Appeared in Melita Group Newsletter Q4 2015 — By: Beth Weisberg, Sr. Training Consultant for Melita
Even the most talented employees don’t always come into our workplaces with all the skills we need — especially in the areas of communication; team skills; getting along with and working effectively with people who are all vastly different; the tremendously important Emotional Intelligence skills of self-awareness, self-management, social awareness, and relationship management; and more. We easily fall into the trap of making way too many assumptions about what people “know,” yet when asked if they’ve been adequately trained in a great variety of areas, a surprising number of employees will answer “no.”
In a time when many surveys of employee engagement find alarmingly low levels of engagement, plentiful data shows that learning and development opportunities result in increased employee engagement and retention. In one survey by the Association for Talent Development (formerly American Society for Training and Development), a majority of employees responded that training or learning opportunities “positively influence their engagement.” By and large, employees view employer-provided learning opportunities as a perk, and like other perks, an indication that their employer cares – about them. And in a time when “job security” in the traditional sense no longer exists, employees view opportunities to acquire and further develop skills as their path to future employment.
Training allows employers to communicate expected standards of behavior in a constructive rather than a punitive way, and to encourage employees to examine their own behavior and recognize where it falls short of the mark. We too often don’t get the behaviors we want from employees, not because they aren’t willing, but because they aren’t even aware that their behavior is problematic. A common refrain is “I didn’t know.” Even when employees do know what constitutes unacceptable behavior, they often never imagine we could be talking about them. Not because they’re clueless, but because so much of the time people’s behavior is automatic rather than intentional.
Research into the fields of neuroscience and emotional intelligence in recent years has forever changed the workplace landscape. We now know that many of the methods we’ve used in the past to affect employee behavior in fact accomplish the exact opposite of what we want. Case in point: subjecting employees to tremendous pressure can trigger the emotional brain to highjack the thinking brain, rendering employees flatly incapable of giving us the performance we need (management needs to be retrained, too!). Furthermore, what we’ve learned from research about how the brain works and how people learn best has greatly altered how we devise learning opportunities, with the result that “training” can be more effective than ever before.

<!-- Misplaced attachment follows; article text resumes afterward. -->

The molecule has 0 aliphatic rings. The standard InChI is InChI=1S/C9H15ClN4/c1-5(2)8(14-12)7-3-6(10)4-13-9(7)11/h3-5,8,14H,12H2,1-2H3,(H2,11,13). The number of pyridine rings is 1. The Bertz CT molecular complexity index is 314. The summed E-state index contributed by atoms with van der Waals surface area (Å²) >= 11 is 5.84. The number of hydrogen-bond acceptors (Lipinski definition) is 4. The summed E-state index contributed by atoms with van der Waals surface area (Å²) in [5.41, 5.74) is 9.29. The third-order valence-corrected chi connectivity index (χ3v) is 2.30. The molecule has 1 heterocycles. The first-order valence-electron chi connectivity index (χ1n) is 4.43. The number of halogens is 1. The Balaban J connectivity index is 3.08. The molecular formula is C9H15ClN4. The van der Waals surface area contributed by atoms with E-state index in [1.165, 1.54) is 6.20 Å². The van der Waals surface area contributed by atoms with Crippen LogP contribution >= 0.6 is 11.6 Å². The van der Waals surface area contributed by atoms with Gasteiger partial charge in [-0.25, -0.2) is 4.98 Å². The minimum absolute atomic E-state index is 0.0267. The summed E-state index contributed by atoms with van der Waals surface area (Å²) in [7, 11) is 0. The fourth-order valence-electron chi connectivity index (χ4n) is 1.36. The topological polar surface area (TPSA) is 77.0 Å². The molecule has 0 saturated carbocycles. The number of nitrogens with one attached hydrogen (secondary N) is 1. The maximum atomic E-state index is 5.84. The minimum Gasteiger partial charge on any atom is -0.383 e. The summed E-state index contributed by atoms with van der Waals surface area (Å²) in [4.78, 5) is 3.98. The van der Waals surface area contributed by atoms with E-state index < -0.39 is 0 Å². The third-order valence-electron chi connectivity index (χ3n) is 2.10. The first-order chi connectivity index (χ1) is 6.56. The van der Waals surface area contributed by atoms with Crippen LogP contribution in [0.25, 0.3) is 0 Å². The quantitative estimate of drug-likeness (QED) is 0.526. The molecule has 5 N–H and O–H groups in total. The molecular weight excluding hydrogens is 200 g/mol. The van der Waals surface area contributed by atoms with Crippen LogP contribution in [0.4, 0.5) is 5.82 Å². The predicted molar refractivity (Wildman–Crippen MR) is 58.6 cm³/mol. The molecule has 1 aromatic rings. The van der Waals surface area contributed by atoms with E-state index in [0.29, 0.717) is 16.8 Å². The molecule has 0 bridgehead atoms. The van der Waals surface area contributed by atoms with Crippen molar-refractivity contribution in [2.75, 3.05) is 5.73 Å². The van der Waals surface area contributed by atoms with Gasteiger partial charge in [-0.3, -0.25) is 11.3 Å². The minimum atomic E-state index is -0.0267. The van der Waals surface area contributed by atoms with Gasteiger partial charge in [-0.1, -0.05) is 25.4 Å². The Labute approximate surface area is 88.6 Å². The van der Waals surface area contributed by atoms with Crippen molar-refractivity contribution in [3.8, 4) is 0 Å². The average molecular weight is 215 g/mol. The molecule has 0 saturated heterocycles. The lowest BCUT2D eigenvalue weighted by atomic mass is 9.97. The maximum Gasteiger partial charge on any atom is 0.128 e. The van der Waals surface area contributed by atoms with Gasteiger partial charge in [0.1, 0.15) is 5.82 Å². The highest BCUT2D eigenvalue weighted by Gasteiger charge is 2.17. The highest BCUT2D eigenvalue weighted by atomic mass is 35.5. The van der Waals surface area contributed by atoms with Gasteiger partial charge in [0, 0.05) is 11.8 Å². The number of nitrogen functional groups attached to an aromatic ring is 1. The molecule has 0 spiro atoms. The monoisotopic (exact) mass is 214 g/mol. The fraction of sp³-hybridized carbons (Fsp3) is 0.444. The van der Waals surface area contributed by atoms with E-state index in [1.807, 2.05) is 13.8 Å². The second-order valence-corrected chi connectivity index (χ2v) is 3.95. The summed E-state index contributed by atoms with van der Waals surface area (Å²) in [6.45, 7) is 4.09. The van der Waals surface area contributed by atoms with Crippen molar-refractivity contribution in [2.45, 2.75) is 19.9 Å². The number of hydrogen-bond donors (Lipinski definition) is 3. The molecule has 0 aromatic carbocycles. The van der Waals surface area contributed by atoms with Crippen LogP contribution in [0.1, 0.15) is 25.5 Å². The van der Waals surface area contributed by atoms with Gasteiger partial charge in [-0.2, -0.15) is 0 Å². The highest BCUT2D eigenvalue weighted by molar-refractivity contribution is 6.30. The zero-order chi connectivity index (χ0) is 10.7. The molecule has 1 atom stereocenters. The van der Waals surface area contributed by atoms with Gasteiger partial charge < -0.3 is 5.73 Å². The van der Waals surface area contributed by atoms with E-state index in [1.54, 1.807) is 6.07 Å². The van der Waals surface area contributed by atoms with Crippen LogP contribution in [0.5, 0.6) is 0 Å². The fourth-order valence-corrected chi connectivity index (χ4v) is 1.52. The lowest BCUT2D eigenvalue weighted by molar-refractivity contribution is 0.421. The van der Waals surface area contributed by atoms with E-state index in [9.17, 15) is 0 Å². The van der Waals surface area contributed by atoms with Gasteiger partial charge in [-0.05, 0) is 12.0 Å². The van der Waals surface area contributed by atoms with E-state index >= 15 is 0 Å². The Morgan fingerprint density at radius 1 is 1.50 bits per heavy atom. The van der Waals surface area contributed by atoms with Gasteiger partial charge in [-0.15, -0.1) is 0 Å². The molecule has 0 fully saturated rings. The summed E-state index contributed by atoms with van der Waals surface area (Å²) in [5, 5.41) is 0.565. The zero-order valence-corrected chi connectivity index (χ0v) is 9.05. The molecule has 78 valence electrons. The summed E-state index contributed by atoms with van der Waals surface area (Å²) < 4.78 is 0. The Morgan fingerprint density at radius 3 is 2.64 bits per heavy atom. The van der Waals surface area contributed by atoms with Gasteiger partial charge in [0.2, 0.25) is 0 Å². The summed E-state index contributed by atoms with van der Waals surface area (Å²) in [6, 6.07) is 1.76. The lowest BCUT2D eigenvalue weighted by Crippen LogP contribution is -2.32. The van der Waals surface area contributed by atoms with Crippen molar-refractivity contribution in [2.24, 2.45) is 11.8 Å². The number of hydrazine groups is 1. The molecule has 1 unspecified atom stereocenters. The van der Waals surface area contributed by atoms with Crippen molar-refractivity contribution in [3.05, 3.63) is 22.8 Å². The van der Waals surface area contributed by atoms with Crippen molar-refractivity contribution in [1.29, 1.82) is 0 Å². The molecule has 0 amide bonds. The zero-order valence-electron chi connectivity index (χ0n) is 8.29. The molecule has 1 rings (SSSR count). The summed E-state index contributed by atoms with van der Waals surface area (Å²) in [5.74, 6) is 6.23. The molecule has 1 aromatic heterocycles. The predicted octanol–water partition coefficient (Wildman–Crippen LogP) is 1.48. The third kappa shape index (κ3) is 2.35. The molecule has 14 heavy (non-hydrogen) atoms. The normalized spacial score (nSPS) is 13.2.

The cost of not training far exceeds any cost in time and money that we invest in training. Among the costs to a company where training is not a regular part of the knowledge ecosystem are poor morale, disengaged employees, unhealthy interpersonal conflict, fragmented teams, lost productivity, all having a negative impact on business results. And let us not forget that scariest specter of all: costly employment lawsuits arising from a lack of awareness of workplace behaviors which are illegal, offensive, and/or abusive.
Companies that thrive invest time and money in their employees, and training looms large among the investments they make. A 2014 blog post in the Huffington Post, Not Investing in Employee Training Is Risky Business, offers these statistics: “HR Magazine reports that companies investing $1,500 or more per employee per year on training average 24% higher profit margins than companies with lower yearly training investments. The American Society for Training and Development (ASTD) collected training information from over 2,500 firms and found that companies that offer comprehensive training:
- “Have 218% higher income per employee than those with less comprehensive training,
- Enjoy a 24% higher profit margin than those who spend less on training, and
- Generate a 6% higher shareholder return if the training expenditure per employee increases by $680.”
And according to Great Place to Work, the source for the 100 Best Companies to Work For, “more than any other area this year, employee development efforts were again identified by the 2014 100 Best Companies as a top priority.”
Which will it be for your company: invest in training and thrive, or engage in the “risky business” of not investing in training?
Contact me to explore solutions for your training needs.